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Being A Dog: A World Of Smell by Alexandra Horowitz

Being A Dog: Following The Dog Into A World Of Smell by Alexandra Horowitz – Audio

Book Blurb:

With her family dogs, Finnegan and Upton, leading the way, Horowitz sets off on a quest to make sense of scents, combining a personal journey of smelling with a tour through the cutting edge and improbable science behind the olfactory powers of the dog. From revealing the spectacular biology of the dog snout, to speaking to other cognitive researchers and smell experts across the country, to visiting detection-dog training centers and even attempting to smell-train her own nose, Horowitz covers the topic of noses—both canine and human—from surprising, novel, and always fascinating angles. As we come to understand how complex the world around us appears to the canine nose, Horowitz changes our perspective on dogs forever. Readers will finish this book feeling that they have smelled into a fourth dimension—breaking free of human constraints and understanding smell as never before; that they have, however fleetingly, been a dog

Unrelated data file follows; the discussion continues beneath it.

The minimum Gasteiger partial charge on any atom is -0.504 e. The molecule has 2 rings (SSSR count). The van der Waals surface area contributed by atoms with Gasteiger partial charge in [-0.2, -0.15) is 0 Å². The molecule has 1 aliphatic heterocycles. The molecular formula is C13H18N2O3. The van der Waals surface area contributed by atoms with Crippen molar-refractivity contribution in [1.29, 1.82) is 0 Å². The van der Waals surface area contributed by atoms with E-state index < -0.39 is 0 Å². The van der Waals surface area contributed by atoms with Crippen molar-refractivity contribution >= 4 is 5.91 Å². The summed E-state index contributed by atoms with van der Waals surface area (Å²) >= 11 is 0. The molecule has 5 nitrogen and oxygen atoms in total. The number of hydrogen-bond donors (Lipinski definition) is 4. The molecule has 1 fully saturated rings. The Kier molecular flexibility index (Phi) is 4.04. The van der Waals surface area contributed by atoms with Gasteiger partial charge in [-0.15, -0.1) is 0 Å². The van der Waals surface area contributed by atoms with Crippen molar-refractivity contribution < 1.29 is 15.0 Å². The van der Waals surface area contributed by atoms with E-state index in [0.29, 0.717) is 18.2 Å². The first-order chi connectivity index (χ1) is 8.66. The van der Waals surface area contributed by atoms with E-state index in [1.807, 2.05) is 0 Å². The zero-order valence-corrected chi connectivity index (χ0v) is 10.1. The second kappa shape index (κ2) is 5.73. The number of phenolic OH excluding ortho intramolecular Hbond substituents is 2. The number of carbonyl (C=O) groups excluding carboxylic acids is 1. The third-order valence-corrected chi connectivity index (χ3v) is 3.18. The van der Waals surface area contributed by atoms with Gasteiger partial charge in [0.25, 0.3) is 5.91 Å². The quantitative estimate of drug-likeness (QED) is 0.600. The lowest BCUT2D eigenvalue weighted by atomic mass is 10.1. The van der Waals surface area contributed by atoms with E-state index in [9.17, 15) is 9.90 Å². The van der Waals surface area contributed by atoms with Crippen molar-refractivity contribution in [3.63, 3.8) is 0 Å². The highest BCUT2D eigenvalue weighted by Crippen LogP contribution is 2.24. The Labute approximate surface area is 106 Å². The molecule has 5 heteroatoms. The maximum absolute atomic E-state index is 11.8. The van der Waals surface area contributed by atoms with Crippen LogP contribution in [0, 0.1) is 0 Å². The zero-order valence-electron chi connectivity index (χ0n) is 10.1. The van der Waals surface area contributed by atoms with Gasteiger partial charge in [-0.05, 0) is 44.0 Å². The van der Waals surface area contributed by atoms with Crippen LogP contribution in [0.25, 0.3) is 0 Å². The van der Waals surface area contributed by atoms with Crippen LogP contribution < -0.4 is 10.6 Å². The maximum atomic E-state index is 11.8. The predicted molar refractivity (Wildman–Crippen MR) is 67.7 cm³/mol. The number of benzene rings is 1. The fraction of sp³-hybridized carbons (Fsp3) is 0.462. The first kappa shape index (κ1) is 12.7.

My Review: 3 stars

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Being A Dog: Following The Dog Into A World Of Smell was recommended to me by an employee at an indie bookstore as one of her favorites. I had just gotten a puppy and thought it may be an interesting read.

This book did fill my mind with amazing tidbits and facts about our four-legged friend’s noses. It explained why they sometimes smell with their head up, sometimes with both nostrils and sometimes with one or the other. I also learned why the smell other dog’s butts and their own excrement.

Smell to a dog is like their mirror to the world. As much as I found all of this notable, I was floored at the similarities and dissimilarities of the human nose and the dog nose. I learned that over time, we’ve lost our sense of smell and don’t use it nearly as much as we potentially could.

Overall, this is the type of non-fiction that you could easily skim and get the results as if you’d read every word. The author goes on some long tangents and of course the scientist in her produced a few too many chemistry-ridden explanations for my liking. Dog lovers will still appreciate this insight into their furry friends.

Quotes I liked:

On humans: “Sights are information; smells are judged. Smelly never means anything but ‘stinking.”

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